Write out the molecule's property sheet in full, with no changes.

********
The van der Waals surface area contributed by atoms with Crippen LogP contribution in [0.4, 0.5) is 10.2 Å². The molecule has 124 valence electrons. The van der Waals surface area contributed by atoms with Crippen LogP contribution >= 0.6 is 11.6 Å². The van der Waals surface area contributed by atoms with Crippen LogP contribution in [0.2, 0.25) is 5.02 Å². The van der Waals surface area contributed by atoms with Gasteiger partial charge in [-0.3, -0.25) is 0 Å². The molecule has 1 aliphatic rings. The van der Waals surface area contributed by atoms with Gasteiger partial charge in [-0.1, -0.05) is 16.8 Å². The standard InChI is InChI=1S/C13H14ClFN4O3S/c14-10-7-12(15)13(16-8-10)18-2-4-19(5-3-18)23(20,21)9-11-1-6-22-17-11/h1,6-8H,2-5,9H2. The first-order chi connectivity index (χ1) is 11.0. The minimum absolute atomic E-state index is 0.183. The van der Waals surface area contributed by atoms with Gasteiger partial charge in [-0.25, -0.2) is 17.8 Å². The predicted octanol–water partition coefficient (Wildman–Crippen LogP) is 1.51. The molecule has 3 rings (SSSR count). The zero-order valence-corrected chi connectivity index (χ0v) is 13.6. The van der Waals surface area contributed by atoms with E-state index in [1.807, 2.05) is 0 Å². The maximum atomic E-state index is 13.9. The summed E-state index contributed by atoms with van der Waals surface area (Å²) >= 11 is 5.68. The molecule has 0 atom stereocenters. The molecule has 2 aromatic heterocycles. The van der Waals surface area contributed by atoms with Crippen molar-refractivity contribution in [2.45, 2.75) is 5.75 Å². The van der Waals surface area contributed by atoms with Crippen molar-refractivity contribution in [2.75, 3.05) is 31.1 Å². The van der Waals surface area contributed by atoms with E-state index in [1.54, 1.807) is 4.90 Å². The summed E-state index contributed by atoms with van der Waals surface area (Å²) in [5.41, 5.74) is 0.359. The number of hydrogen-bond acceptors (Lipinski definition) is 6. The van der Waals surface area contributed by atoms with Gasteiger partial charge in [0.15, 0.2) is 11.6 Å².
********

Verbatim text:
The van der Waals surface area contributed by atoms with Crippen LogP contribution in [0.4, 0.5) is 10.2 Å². The molecule has 124 valence electrons. The van der Waals surface area contributed by atoms with Crippen LogP contribution >= 0.6 is 11.6 Å². The van der Waals surface area contributed by atoms with Crippen LogP contribution in [0.2, 0.25) is 5.02 Å². The van der Waals surface area contributed by atoms with Gasteiger partial charge in [-0.3, -0.25) is 0 Å². The molecule has 1 aliphatic rings. The van der Waals surface area contributed by atoms with Gasteiger partial charge in [-0.1, -0.05) is 16.8 Å². The standard InChI is InChI=1S/C13H14ClFN4O3S/c14-10-7-12(15)13(16-8-10)18-2-4-19(5-3-18)23(20,21)9-11-1-6-22-17-11/h1,6-8H,2-5,9H2. The first-order chi connectivity index (χ1) is 11.0. The minimum absolute atomic E-state index is 0.183. The van der Waals surface area contributed by atoms with Gasteiger partial charge in [-0.25, -0.2) is 17.8 Å². The predicted octanol–water partition coefficient (Wildman–Crippen LogP) is 1.51. The molecule has 3 rings (SSSR count). The zero-order valence-corrected chi connectivity index (χ0v) is 13.6. The van der Waals surface area contributed by atoms with E-state index in [1.807, 2.05) is 0 Å². The maximum atomic E-state index is 13.9. The summed E-state index contributed by atoms with van der Waals surface area (Å²) >= 11 is 5.68. The molecule has 0 atom stereocenters. The molecule has 2 aromatic heterocycles. The van der Waals surface area contributed by atoms with Crippen molar-refractivity contribution in [2.45, 2.75) is 5.75 Å². The van der Waals surface area contributed by atoms with Crippen molar-refractivity contribution in [2.75, 3.05) is 31.1 Å². The van der Waals surface area contributed by atoms with E-state index in [1.54, 1.807) is 4.90 Å². The summed E-state index contributed by atoms with van der Waals surface area (Å²) in [5.41, 5.74) is 0.359. The number of hydrogen-bond acceptors (Lipinski definition) is 6. The van der Waals surface area contributed by atoms with Gasteiger partial charge in [0.15, 0.2) is 11.6 Å².